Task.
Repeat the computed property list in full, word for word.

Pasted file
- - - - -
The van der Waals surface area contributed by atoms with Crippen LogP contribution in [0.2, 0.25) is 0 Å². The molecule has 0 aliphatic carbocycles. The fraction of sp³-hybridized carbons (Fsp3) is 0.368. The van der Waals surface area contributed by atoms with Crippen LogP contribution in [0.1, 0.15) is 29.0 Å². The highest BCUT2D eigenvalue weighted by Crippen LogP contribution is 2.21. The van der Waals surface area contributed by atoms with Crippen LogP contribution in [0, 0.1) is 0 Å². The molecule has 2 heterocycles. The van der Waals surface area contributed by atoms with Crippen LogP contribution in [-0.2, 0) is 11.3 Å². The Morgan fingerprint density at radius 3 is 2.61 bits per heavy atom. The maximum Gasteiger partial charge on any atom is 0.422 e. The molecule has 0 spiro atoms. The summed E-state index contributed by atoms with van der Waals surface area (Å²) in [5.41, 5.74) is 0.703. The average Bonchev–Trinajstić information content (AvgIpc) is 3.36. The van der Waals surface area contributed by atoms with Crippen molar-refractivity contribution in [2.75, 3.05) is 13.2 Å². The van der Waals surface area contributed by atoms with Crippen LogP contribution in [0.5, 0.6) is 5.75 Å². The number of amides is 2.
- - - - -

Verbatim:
The van der Waals surface area contributed by atoms with Crippen LogP contribution in [0.2, 0.25) is 0 Å². The molecule has 0 aliphatic carbocycles. The fraction of sp³-hybridized carbons (Fsp3) is 0.368. The van der Waals surface area contributed by atoms with Crippen LogP contribution in [0.1, 0.15) is 29.0 Å². The highest BCUT2D eigenvalue weighted by Crippen LogP contribution is 2.21. The van der Waals surface area contributed by atoms with Crippen LogP contribution in [0, 0.1) is 0 Å². The molecule has 2 heterocycles. The van der Waals surface area contributed by atoms with Crippen LogP contribution in [-0.2, 0) is 11.3 Å². The Morgan fingerprint density at radius 3 is 2.61 bits per heavy atom. The maximum Gasteiger partial charge on any atom is 0.422 e. The molecule has 0 spiro atoms. The summed E-state index contributed by atoms with van der Waals surface area (Å²) in [5.41, 5.74) is 0.703. The average Bonchev–Trinajstić information content (AvgIpc) is 3.36. The van der Waals surface area contributed by atoms with Crippen molar-refractivity contribution in [2.75, 3.05) is 13.2 Å². The van der Waals surface area contributed by atoms with Crippen LogP contribution in [0.5, 0.6) is 5.75 Å². The number of amides is 2.